Digital temperature sensors

Fig. 1: DS18B20 pinout.


The Dallas DS18B20 is a low cost temperature sensor with a digital interface.

It has three pins:

There must be a resistor (typically 4.7k) connected between the data line and the power line (Fig. 2). In electronics terminology, we say that the data line is “pulled up” by the resistor.


Fig. 2: Breadboard layout for temperature sensor circuit.

Fig. 2: Breadboard layout for temperature sensor circuit.


#include <OneWire.h>
#include <DallasTemperature.h>

// Data wire is plugged into port 2 on the Arduino
#define ONE_WIRE_BUS 2

// Set up the necessary objects to interface with the sensors
OneWire oneWire(2); // Data wire is connected to pin 2 on the Arduino
DallasTemperature sensors(&oneWire); // The data wire contains Dallas temperature sensors

// How many sensors to support?
#define MAX_SENSORS 5

// Create variables to hold the device addresses
int num_sensors;
DeviceAddress addresses [MAX_SENSORS];

 * Setup function. Here we do the basics
void setup(void)
  // put your setup code here, to run once:

  // Set the baud rate

  // Scan for temperature sensors
  num_sensors = sensors.getDeviceCount();

  // Print out how many sensors we found
  Serial.print("Found ");
  Serial.print(" device(s).");

  // Every DS18B20 sensor has a globally unique serial number,
  // called an address. We need the address to speak to a
  // particular sensor. Here we scan for the addresses of each
  // connected device. 
  for (int i = 0; i < num_sensors; i++) {
    // Read its address
    sensors.getAddress(addresses[i], i);

    // Instruct it to use 12 bit precision, which is the maximum.
    // Other choices are 9, 10, 11 and 12.
    sensors.setResolution(addresses[i], 12);

    // Print out a message
    Serial.print("Device ");
    Serial.print(" address is ");

void loop(void)
  // put your main code here, to run repeatedly:

  // Request temperature from all sensors
  sensors.requestTemperatures(); // Send the command to get temperatures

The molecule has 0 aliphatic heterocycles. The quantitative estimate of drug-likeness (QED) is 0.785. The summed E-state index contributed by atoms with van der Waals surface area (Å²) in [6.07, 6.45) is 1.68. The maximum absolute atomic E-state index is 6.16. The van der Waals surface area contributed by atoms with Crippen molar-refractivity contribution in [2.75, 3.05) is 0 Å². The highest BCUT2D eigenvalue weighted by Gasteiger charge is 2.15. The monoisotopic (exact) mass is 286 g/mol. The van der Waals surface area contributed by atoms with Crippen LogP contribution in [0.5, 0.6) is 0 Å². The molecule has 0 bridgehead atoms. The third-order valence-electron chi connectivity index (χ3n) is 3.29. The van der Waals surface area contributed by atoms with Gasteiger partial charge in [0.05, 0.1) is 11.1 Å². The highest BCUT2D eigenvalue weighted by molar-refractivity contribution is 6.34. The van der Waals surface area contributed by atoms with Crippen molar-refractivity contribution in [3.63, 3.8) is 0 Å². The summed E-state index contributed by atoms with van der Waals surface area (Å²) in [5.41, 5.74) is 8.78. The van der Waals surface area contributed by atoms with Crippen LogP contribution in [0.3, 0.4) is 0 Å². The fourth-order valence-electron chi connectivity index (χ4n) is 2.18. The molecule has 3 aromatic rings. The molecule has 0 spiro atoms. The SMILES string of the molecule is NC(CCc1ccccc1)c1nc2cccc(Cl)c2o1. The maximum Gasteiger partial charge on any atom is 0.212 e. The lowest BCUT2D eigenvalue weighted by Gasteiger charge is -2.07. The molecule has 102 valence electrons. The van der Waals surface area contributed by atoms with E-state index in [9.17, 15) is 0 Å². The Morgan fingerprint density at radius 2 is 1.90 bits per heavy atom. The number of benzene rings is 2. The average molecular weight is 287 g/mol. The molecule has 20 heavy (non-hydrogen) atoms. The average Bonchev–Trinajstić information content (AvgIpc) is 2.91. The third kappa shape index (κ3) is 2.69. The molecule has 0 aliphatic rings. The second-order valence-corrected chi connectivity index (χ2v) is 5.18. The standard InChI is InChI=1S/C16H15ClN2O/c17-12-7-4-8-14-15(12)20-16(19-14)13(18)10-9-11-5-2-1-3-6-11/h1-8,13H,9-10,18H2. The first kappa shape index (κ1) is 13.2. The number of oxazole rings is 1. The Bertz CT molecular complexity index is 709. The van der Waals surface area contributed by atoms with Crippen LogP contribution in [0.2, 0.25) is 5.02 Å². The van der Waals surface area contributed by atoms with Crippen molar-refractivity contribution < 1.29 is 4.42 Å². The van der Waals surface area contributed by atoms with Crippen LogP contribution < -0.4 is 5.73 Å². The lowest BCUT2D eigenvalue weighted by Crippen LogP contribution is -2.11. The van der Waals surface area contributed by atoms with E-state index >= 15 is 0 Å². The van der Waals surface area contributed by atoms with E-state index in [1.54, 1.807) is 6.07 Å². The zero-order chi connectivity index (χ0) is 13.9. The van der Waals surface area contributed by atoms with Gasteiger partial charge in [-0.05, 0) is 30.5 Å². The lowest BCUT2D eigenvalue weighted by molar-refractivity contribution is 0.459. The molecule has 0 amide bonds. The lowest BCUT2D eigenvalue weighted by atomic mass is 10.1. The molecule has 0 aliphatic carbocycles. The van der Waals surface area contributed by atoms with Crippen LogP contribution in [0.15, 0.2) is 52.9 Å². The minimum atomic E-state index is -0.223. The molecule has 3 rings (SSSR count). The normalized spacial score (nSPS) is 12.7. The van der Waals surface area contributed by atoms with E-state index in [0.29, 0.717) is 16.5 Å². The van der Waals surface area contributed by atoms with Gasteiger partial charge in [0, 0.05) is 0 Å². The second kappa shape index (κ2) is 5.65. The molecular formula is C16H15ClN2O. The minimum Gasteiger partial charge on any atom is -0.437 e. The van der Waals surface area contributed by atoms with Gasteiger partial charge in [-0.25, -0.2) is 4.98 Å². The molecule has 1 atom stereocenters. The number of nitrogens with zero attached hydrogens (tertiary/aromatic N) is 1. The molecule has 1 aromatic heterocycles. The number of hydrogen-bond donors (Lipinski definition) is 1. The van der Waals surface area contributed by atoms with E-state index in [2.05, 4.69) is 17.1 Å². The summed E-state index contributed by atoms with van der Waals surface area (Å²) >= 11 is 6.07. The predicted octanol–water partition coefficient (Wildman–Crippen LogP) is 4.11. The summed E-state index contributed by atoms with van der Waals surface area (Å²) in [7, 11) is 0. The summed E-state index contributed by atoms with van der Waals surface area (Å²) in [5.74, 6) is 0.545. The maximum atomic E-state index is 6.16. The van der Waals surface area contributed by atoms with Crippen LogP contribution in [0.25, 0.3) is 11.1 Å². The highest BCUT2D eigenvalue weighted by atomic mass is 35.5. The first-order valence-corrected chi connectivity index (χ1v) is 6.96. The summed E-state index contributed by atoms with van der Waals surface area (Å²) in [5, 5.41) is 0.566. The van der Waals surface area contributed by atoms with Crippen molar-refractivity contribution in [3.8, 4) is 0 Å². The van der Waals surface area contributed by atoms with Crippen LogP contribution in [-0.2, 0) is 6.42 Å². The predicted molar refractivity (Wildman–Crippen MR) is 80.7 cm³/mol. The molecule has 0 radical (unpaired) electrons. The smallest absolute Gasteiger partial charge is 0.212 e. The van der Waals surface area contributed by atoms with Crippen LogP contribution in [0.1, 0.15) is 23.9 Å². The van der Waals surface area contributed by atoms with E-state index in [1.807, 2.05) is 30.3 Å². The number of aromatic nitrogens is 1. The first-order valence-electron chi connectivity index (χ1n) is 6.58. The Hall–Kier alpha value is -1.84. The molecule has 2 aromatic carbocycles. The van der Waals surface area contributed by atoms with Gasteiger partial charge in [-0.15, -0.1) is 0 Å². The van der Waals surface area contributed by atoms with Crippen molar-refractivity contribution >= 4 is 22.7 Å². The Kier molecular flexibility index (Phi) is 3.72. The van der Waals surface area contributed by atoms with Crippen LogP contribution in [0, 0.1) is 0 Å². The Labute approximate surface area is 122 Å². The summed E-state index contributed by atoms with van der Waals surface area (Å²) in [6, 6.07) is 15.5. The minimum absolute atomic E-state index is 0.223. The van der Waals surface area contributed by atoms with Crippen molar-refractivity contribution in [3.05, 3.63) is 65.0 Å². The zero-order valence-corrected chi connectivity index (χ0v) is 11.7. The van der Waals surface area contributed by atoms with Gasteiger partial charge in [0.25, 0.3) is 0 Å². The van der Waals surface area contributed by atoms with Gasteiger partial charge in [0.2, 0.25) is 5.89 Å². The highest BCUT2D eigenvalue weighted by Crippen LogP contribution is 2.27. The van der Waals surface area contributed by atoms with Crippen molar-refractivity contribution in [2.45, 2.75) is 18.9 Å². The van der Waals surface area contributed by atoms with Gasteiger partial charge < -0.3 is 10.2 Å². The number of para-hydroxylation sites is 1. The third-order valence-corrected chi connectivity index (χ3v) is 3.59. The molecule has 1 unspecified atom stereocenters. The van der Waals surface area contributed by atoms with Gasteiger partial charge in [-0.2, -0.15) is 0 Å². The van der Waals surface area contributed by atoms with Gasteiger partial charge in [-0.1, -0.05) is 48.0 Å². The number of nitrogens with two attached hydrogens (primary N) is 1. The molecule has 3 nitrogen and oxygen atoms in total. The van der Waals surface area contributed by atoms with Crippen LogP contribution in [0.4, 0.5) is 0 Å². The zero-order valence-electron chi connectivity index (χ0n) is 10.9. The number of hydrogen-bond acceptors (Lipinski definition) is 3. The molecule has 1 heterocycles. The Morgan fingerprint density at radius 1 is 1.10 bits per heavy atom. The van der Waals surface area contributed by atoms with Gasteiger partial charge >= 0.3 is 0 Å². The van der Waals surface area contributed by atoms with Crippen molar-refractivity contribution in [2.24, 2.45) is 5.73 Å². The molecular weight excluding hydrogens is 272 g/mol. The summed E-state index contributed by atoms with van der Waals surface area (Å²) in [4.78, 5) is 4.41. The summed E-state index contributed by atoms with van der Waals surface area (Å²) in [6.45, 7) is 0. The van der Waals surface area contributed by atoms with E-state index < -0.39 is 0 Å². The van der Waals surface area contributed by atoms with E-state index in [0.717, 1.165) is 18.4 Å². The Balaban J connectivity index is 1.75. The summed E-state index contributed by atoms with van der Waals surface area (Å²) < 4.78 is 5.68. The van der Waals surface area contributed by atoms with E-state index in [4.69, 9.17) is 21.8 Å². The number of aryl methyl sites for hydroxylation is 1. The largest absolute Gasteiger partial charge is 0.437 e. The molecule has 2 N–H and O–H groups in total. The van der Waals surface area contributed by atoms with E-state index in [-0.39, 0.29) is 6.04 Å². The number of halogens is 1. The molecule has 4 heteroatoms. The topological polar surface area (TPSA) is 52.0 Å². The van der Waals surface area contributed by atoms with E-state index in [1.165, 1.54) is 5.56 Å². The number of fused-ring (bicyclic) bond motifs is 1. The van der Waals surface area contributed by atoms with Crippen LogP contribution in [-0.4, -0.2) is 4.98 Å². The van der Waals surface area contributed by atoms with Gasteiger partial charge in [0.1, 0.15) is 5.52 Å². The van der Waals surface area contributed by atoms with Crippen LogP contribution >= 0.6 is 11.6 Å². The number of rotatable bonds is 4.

// Read the temperature from every sensor
  for (int i = 0; i < num_sensors; i++) {
    float tempC = sensors.getTempC(addresses[i]);
    Serial.print("Sensor ");
    Serial.print(" temp: ");
    Serial.print(" C");


// Function to print a device address
void printAddress(DeviceAddress deviceAddress)
  for (int i = 0; i < 8; i++)
    if (deviceAddress[i] < 16) {
    Serial.print(deviceAddress[i], HEX);
    if (i < 7) {


Experiment with the above code.

Extension task

Sharing a sensor with the person next to you, connect two sensors (Fig. 3).

Fig. 3: Breadboard layout for two sensor circuit.

Fig. 3: Breadboard layout for two sensor circuit.

How similar are the temperature measurements of the two different sensors when they are adjacent?

Application ideas

These sensors can be daisy-chained to make a long string. You use a single pull-up resistor for the whole string (Fig. 4).

Fig. 4: Breadboard layout for temperature sensor circuit.

Fig. 4: Breadboard layout for temperature sensor circuit.

These can be used to examine microclimates, e.g. the temperature every 30 cm up the bank of a dry creek bed from shade to sun. You can also deploy the “sensor strings” in built environments, e.g. to look at the vertical temperature gradients in buildings.

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